SMAST News & Events

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  SMAST bolsters fisheries expertise

March 19, 2014 ‌

The School for Marine Science and Technology has announced the Gavin Fay and WHOI QUEST fellowsappointment of Dr. Gavin Fay as Assistant Professor in the Department of Fisheries Oceanography.

A fisheries modeler, Dr. Fay received his BSc in Marine Biology from the University of Stirling, Scotland, and his MS and PhD from the University of Washington. He is currently employed as a Postdoctoral Research Associate with the Ecosystem Assessment Program of the National Marine Fisheries Service (NMFS) in Woods Hole.

Fay's expertise is in quantitative fisheries science and ecosystem modeling, with a research focus on spatial modeling and statistical analyses of marine fisheries populations. He has published in the area of population assessment for both fisheries and marine mammals.

The faculty position was created under a National Oceanic and Atmospheric Administration program called Quantitative Ecology and Socioeconomics Training (QUEST), which also created three new fellowships for Woods Hole Oceanographic Institution scientists with NMFS funding.

Dr. Fay (left in photo with WHOI QUEST fellows) will officially join the faculty for the fall 2014 semester.

  SMAST out in force for OS14 

March 10, 2014Lou and Sudip at SMAST booth at Ocean Sciences 2014

SMAST faculty, staff and students authored or co-authored some three dozen posters and oral presentations at Ocean Sciences 2014 last month (February 24-28) in Honolulu, Hawai'i.‌

In addition, three SMAST faculty co-chaired technical sessions: Dean Steven Lohrenz co-chaired session 068 – "Understanding biogeochemical and ecosystem responses to natural and human-induced interactions, drivers and pressures in coastal regions"; Prof. Mark Altabet co-chaired session 008: "Revising biogeochemical stoichiometry: The oceans beyond Redfield on a changing planet"; and Prof. Miles Sundermeyer co-chaired session 012 on "Oceanic submesoscale processes."

Co-sponsored by the Association for the Sciences of Limnology and Oceanography, the American Geophysical Union, and The Oceanography Society, Ocean Sciences is the premiere meeting of marine scientists and oceanographers in the world. The biennial meeting is believed to have set an attendance record this year, estimated at more than 5000, based on preregistrations..

  Port recovery plan unveiled

March 6, 2014                                                                                                        

An SMAST-led research team unveiled a “Groundfish Port Recovery and Revitalization Plan” for New Bedford and Dan Georgianna at port recovery workshopFairhaven at a workshop last Friday at the School for Marine Science and Technology. UMassD Chancellor Divina Grossman welcomed participants to the workshop, and New Bedford Mayor John Mitchell provided the introduction.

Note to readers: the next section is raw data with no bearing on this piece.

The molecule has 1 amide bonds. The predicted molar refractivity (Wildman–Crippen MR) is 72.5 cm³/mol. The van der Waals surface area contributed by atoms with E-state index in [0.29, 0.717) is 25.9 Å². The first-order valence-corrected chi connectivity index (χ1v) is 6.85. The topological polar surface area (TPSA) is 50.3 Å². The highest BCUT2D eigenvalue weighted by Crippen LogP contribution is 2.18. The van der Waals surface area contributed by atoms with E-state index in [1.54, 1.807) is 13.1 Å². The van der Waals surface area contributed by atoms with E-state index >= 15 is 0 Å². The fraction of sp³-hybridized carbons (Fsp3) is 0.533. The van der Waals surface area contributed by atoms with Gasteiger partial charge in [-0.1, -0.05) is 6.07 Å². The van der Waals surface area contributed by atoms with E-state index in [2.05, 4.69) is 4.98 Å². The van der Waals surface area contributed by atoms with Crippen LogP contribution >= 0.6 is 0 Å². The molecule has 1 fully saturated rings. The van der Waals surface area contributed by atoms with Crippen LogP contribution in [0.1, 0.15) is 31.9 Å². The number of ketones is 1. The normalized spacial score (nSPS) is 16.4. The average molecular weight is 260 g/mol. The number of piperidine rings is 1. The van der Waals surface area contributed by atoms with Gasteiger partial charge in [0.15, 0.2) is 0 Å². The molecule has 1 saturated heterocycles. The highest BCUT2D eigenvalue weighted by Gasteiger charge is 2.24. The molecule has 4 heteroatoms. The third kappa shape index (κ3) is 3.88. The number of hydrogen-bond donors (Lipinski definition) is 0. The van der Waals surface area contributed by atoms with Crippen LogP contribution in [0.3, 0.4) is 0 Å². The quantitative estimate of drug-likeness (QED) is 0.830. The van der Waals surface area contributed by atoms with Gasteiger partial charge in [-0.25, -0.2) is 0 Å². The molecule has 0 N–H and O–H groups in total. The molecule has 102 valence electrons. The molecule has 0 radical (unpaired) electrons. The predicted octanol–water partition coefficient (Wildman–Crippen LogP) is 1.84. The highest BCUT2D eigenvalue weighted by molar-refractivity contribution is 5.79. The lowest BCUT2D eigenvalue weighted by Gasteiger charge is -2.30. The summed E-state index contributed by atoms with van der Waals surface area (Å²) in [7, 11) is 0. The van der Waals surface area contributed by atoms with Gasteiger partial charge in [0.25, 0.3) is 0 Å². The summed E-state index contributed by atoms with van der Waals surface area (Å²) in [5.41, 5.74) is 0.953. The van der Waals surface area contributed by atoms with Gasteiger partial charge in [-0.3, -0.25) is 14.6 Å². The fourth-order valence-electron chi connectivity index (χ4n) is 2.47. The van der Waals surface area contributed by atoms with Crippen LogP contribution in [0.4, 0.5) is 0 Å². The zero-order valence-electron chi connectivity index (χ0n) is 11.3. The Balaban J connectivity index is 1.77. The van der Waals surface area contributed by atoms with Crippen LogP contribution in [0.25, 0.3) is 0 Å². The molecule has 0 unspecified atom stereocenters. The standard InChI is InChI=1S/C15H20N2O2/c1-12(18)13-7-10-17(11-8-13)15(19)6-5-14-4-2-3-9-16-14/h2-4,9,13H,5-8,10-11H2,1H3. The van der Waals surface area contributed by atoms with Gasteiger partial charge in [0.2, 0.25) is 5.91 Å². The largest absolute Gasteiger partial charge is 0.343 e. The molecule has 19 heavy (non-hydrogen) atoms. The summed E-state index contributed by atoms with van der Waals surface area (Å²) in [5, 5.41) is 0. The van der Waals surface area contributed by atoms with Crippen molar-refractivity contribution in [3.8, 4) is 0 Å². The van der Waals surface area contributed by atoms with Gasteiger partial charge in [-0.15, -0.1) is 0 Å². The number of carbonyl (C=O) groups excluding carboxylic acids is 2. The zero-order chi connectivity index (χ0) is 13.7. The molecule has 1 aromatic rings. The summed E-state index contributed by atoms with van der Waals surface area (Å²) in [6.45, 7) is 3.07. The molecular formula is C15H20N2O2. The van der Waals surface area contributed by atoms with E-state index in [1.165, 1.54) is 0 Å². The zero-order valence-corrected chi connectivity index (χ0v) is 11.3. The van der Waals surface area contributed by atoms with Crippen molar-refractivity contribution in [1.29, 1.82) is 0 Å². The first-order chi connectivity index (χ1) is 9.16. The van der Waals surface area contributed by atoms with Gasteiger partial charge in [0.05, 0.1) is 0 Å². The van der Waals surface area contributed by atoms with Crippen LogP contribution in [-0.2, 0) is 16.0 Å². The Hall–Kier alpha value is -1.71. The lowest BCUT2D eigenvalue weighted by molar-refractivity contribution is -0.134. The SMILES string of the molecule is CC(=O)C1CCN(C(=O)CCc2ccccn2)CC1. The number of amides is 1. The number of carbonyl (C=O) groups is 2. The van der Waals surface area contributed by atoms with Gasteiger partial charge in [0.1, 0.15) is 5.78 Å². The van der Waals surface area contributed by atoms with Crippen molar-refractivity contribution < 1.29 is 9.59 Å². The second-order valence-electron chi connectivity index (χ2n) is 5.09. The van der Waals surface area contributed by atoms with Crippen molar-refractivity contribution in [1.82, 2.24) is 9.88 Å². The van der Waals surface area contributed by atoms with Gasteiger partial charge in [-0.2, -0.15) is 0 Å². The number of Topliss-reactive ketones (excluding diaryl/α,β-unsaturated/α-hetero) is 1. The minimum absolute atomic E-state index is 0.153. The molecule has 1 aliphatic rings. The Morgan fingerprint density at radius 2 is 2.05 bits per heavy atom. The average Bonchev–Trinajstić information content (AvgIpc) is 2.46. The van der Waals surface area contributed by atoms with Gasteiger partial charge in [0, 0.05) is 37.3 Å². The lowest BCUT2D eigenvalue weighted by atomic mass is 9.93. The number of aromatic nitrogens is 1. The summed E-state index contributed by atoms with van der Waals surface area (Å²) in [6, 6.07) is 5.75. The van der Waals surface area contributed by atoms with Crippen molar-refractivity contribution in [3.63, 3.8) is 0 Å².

Led by SMAST economist Dan Georgianna, the research team has been conducting interviews and gathering data since November.  The draft report quantifies the status and trends in the groundfish fishery and the effects on the economic health of the port.

Economist and former UMassD Arts & Sciences Dean Bill Hogan discussed the decline of the groundfish fishery, and Prof. Georgianna reported on the effects on shore-side businesses. The report’s recommendations for recovery and revitalization were presented by Steve Cadrin (SMAST, improvements in stock assessment), Kevin Stokesbury (SMAST, improvements in data collection), Kate Kramer (Center for Sustainable Fisheries, reauthorization of the Magnuson Act) and Jeff Stieb (Harbor Development Commission, improvements to the port).

A final report is expected in about a month.

 Dean Lohrenz featured in Marine Technology Reporter 

November 5, 2013

Dean Steven Lohrenz explaining the use of the SMAST’s Slocum Glider "Blue" Marine Technology Reporter visited with a number of colleagues at the recent Oceans 2013 MTS/IEEE San Diego conference, including SMAST Dean Steve Lohrenz.

Dean Lohrenz attended the conference to chair the Marine Education and Outreach session and to promote SMAST's new Professional Science Master’s in Coastal and Ocean Administration, Science and Technology.

Lohrenz noted that the new program was created in response "to a growing demand in education to provide mid-career professionals and other students with different education goals with an opportunity to advance their skills."

"This two-year, non-thesis master’s program blends the study of science and engineering with elective courses in management, policy, economics and law," he said, "and it provides a strong emphasis on writing and communication skills. The last semester of the program requires that the student obtain an internship in industry, government, nonprofit or academia."

Read the complete interview (PDF)

Reprinted with permission from the October 2013 edition of Marine Technology Reporter:

Learn more: Professional Science Master’s in Coastal and Ocean Administration, Science and Technology





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